Gardening This Weekend: March 17, 2022
Gardeners have plenty to do this time of the year. Here are some of the most important goals. (If you have my book Neil Sperry’s Lone Star Gardening, Chapter 2 is the 48-page calendar that gives them all in complete details, four pages per month. Click here for ordering details if you don’t have it.)
Pre-emergent weedkillers, my thoughts…
In my 52 years of advising Texas gardeners, this is the most unusual spring in terms of timing. Week after week, cold spells have kept things behind schedule. That has included timing for application of pre-emergent weedkillers (Dimension, Halts or Balan granules) to prevent germination of crabgrass, grassbur and other summertime annual grassy weeds. Note that these are not “weed-and-feed” products – just weed preventers. The grassy weeds you can see in your lawn now actually germinated around Labor Day. Preemergent control of them must be made at that time. Watch here for details.
• For the “waistline” of Texas (the central two-thirds of the state east-to-west), that time to prevent crabgrass and grassburs is here. Apply one of those products now and again 90 days later (“booster shot”) for a full season of prevention.
• For the Panhandle and mountains of the Big Bend Country your time will come in a couple of weeks.
And now, back to our regular programming! (Things to do this weekend.)
• Nursery stock as shrubs, vines, groundcovers and trees become available. Inventories may again be limited this year, plus nurseries in the northern parts of the state have been waiting for warmer weather to take delivery.
• Warm-season vegetables in the southern half of the state. If you’re in the northern half, check your 14-day forecast to be sure a frost isn’t going to sneak in. List includes tomatoes, bush beans, peppers, corn, cucumbers and squash. Wait a few weeks to plant sweet potatoes (sandy soils) and eggplant. (Plant them now in southern third of the state.) Okra and southern peas can be planted in April into early May.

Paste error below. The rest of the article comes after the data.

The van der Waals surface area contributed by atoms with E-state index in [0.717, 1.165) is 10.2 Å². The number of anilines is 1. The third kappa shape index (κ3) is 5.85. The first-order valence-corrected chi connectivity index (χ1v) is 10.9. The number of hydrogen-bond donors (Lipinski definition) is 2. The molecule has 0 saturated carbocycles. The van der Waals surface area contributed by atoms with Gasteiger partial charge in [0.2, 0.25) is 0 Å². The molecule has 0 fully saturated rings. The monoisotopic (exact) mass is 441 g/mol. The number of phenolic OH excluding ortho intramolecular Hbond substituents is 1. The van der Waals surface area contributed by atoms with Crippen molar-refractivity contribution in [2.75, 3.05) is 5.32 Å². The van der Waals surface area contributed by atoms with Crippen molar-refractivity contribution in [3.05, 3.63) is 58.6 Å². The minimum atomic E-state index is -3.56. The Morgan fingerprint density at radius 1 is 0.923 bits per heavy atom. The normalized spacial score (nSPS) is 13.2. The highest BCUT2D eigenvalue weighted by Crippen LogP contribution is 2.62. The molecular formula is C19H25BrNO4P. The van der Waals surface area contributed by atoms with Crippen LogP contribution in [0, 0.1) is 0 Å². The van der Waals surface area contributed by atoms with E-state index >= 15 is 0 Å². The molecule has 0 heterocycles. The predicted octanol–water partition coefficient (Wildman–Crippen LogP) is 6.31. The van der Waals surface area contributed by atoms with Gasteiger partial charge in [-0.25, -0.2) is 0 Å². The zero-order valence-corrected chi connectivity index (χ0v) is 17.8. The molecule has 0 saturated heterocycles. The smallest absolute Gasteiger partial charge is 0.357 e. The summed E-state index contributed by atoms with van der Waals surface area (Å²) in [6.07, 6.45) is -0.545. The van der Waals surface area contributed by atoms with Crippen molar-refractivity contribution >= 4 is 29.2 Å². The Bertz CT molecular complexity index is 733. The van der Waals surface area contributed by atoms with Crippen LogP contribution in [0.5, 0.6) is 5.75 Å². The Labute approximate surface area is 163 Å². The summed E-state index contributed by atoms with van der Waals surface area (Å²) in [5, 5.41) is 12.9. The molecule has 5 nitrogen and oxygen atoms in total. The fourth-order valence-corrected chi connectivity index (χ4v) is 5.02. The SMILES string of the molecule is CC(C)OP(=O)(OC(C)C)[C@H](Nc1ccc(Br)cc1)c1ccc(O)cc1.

• Zinnias, marigolds, coleus, begonias, fanflowers, cosmos, angelonias, pentas and other warm-season annuals. (To our readers near and north of I-20, there’s no harm in waiting another week or two to plant these.) And definitely wait for warmer weather to plant lantanas, moss rose, hybrid purslane and caladiums. They need warmer soils. (OK to plant them in southern third of Texas now.) Wait until late May or June to plant periwinkles. By then there will be less chance of spring rains splashing water mold fungal spores up onto their stems.
• St. Augustine, bermuda or zoysia sod. Wait to plant bermuda seed until warmer soil temperatures of late April or May.
• Mow lawn regularly to keep rank weeds in check. They will usually disappear after one or two mowings.
• Do not prune oaks during spring to minimize chance of spread of oak wilt fungus. In emergency situations such as to remove branches killed by last year’s freeze or this year’s ice, seal all cut surfaces immediately with black pruning paint. That’s actually good practice with any oak pruning done at any time. Some cities in oak wilt zones actually require it.
• Spring-flowering shrubs and vines as needed to reshape them. Do so immediately once they finish blooming so you can take advantage of all of this year’s new growth.
• Almost all of your plantings with high-nitrogen or all-nitrogen fertilizer unless directed otherwise by a recent soil test. Choose a plant food that has half or more of that nitrogen in slow-release form.
• Vegetables with same high-nitrogen fertilizer once plants are growing vigorously. Sideband along rows, then water thoroughly. Repeat every 3-4 weeks.
• Patio pots and hanging baskets with water-soluble, high-nitrogen fertilizer each time that you water them. Incorporate an encapsulated, timed-release fertilizer with the potting soil for sustained feeding.
ON THE LOOKOUT
• Dichondra, dollarweed, clover, dandelions and other broadleafed (non-grassy) weeds with a herbicide containing 2,4-D. Read and follow label directions carefully for good results.
• Aphids on tender new growth of annuals, perennials, shrubs and vegetables. Wash them off with a hard stream of water or apply a labeled insecticide.
• Snails and slugs devouring tender new growth of annual flowers, vegetables. Apply Sevin dust or baits to soil and onto plants. Remove hiding places such as fallen leaves.